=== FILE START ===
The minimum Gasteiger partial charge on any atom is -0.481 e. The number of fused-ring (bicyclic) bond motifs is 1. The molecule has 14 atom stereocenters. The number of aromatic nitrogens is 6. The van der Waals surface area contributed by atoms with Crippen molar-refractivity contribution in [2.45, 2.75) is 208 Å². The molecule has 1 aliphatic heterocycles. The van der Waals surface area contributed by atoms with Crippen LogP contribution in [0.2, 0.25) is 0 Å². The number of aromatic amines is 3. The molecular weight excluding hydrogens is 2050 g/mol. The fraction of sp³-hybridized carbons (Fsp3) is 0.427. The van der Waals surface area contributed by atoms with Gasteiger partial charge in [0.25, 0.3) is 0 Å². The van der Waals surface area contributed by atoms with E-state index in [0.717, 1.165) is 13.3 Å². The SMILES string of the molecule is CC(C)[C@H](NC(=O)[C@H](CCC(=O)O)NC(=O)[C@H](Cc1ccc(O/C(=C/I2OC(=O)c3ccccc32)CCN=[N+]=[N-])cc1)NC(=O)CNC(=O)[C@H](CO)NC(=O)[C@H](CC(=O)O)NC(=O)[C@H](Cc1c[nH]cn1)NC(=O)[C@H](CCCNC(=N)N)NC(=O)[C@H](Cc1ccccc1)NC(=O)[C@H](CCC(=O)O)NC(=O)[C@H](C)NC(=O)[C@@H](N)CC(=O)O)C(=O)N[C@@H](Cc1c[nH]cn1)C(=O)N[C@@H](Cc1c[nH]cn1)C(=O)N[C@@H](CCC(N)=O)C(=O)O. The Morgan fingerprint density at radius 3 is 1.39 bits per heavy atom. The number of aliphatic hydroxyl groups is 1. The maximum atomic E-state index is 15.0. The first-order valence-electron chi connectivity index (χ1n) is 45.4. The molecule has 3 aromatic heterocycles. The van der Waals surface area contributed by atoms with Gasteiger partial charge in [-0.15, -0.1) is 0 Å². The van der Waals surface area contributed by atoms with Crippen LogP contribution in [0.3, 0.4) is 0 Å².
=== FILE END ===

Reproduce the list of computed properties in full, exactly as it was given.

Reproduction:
The minimum Gasteiger partial charge on any atom is -0.481 e. The number of fused-ring (bicyclic) bond motifs is 1. The molecule has 14 atom stereocenters. The number of aromatic nitrogens is 6. The van der Waals surface area contributed by atoms with Crippen molar-refractivity contribution in [2.45, 2.75) is 208 Å². The molecule has 1 aliphatic heterocycles. The van der Waals surface area contributed by atoms with Crippen LogP contribution in [0.2, 0.25) is 0 Å². The number of aromatic amines is 3. The molecular weight excluding hydrogens is 2050 g/mol. The fraction of sp³-hybridized carbons (Fsp3) is 0.427. The van der Waals surface area contributed by atoms with Gasteiger partial charge in [0.25, 0.3) is 0 Å². The van der Waals surface area contributed by atoms with E-state index in [0.717, 1.165) is 13.3 Å². The SMILES string of the molecule is CC(C)[C@H](NC(=O)[C@H](CCC(=O)O)NC(=O)[C@H](Cc1ccc(O/C(=C/I2OC(=O)c3ccccc32)CCN=[N+]=[N-])cc1)NC(=O)CNC(=O)[C@H](CO)NC(=O)[C@H](CC(=O)O)NC(=O)[C@H](Cc1c[nH]cn1)NC(=O)[C@H](CCCNC(=N)N)NC(=O)[C@H](Cc1ccccc1)NC(=O)[C@H](CCC(=O)O)NC(=O)[C@H](C)NC(=O)[C@@H](N)CC(=O)O)C(=O)N[C@@H](Cc1c[nH]cn1)C(=O)N[C@@H](Cc1c[nH]cn1)C(=O)N[C@@H](CCC(N)=O)C(=O)O. The Morgan fingerprint density at radius 3 is 1.39 bits per heavy atom. The number of aliphatic hydroxyl groups is 1. The maximum atomic E-state index is 15.0. The first-order valence-electron chi connectivity index (χ1n) is 45.4. The molecule has 3 aromatic heterocycles. The van der Waals surface area contributed by atoms with Gasteiger partial charge in [-0.15, -0.1) is 0 Å². The van der Waals surface area contributed by atoms with Crippen LogP contribution in [0.3, 0.4) is 0 Å².